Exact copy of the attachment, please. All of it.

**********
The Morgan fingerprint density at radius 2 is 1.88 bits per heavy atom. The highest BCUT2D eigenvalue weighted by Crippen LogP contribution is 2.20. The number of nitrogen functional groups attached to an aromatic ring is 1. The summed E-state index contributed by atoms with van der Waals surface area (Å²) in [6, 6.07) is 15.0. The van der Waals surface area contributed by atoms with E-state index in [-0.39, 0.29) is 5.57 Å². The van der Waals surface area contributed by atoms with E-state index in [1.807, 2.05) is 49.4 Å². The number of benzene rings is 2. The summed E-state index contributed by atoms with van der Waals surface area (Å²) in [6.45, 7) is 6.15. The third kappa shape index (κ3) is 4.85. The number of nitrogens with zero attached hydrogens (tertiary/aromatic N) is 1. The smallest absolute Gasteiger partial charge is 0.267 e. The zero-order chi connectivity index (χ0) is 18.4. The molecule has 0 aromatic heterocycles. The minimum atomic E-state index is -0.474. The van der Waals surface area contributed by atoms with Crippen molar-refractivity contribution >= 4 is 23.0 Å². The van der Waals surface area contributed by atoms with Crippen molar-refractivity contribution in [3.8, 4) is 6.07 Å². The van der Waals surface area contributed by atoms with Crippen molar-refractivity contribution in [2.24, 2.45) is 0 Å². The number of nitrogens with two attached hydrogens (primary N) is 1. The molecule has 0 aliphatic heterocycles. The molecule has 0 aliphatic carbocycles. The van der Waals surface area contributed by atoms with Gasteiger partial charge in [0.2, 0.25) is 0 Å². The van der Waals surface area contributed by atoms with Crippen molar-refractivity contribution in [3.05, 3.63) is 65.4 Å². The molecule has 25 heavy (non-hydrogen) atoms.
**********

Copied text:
The Morgan fingerprint density at radius 2 is 1.88 bits per heavy atom. The highest BCUT2D eigenvalue weighted by Crippen LogP contribution is 2.20. The number of nitrogen functional groups attached to an aromatic ring is 1. The summed E-state index contributed by atoms with van der Waals surface area (Å²) in [6, 6.07) is 15.0. The van der Waals surface area contributed by atoms with E-state index in [-0.39, 0.29) is 5.57 Å². The van der Waals surface area contributed by atoms with E-state index in [1.807, 2.05) is 49.4 Å². The number of benzene rings is 2. The summed E-state index contributed by atoms with van der Waals surface area (Å²) in [6.45, 7) is 6.15. The third kappa shape index (κ3) is 4.85. The number of nitrogens with zero attached hydrogens (tertiary/aromatic N) is 1. The smallest absolute Gasteiger partial charge is 0.267 e. The zero-order chi connectivity index (χ0) is 18.4. The molecule has 0 aromatic heterocycles. The minimum atomic E-state index is -0.474. The van der Waals surface area contributed by atoms with Crippen molar-refractivity contribution >= 4 is 23.0 Å². The van der Waals surface area contributed by atoms with Crippen molar-refractivity contribution in [3.8, 4) is 6.07 Å². The van der Waals surface area contributed by atoms with Crippen molar-refractivity contribution in [2.24, 2.45) is 0 Å². The number of nitrogens with two attached hydrogens (primary N) is 1. The molecule has 0 aliphatic heterocycles. The molecule has 0 aliphatic carbocycles. The van der Waals surface area contributed by atoms with Gasteiger partial charge in [0.2, 0.25) is 0 Å². The van der Waals surface area contributed by atoms with Crippen molar-refractivity contribution in [3.05, 3.63) is 65.4 Å². The molecule has 25 heavy (non-hydrogen) atoms.